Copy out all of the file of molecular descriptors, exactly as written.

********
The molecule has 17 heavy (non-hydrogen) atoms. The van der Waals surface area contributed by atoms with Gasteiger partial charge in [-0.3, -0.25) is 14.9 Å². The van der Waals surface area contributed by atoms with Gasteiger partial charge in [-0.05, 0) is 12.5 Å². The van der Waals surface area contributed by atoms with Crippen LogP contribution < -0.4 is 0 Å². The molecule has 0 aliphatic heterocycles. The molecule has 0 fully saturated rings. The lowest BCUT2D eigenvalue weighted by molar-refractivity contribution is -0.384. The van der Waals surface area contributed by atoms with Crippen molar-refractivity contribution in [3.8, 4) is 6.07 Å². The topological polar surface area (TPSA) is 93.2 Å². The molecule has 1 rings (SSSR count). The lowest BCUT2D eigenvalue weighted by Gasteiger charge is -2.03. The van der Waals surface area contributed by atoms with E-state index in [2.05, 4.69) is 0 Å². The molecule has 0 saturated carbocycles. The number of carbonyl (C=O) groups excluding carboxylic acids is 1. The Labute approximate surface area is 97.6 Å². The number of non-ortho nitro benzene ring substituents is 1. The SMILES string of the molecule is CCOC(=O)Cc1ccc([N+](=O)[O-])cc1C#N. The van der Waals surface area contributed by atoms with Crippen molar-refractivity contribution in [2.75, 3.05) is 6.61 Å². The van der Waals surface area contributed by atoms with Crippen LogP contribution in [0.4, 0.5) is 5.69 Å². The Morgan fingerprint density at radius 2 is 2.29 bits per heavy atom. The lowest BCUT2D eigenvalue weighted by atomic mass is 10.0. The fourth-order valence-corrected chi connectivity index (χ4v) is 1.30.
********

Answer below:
The molecule has 17 heavy (non-hydrogen) atoms. The van der Waals surface area contributed by atoms with Gasteiger partial charge in [-0.3, -0.25) is 14.9 Å². The van der Waals surface area contributed by atoms with Gasteiger partial charge in [-0.05, 0) is 12.5 Å². The van der Waals surface area contributed by atoms with Crippen LogP contribution < -0.4 is 0 Å². The molecule has 0 aliphatic heterocycles. The molecule has 0 fully saturated rings. The lowest BCUT2D eigenvalue weighted by molar-refractivity contribution is -0.384. The van der Waals surface area contributed by atoms with Crippen molar-refractivity contribution in [3.8, 4) is 6.07 Å². The topological polar surface area (TPSA) is 93.2 Å². The molecule has 1 rings (SSSR count). The lowest BCUT2D eigenvalue weighted by Gasteiger charge is -2.03. The van der Waals surface area contributed by atoms with E-state index in [2.05, 4.69) is 0 Å². The molecule has 0 saturated carbocycles. The number of carbonyl (C=O) groups excluding carboxylic acids is 1. The Labute approximate surface area is 97.6 Å². The number of non-ortho nitro benzene ring substituents is 1. The SMILES string of the molecule is CCOC(=O)Cc1ccc([N+](=O)[O-])cc1C#N. The van der Waals surface area contributed by atoms with Crippen molar-refractivity contribution in [2.75, 3.05) is 6.61 Å². The van der Waals surface area contributed by atoms with Crippen LogP contribution in [0.4, 0.5) is 5.69 Å². The Morgan fingerprint density at radius 2 is 2.29 bits per heavy atom. The lowest BCUT2D eigenvalue weighted by atomic mass is 10.0. The fourth-order valence-corrected chi connectivity index (χ4v) is 1.30.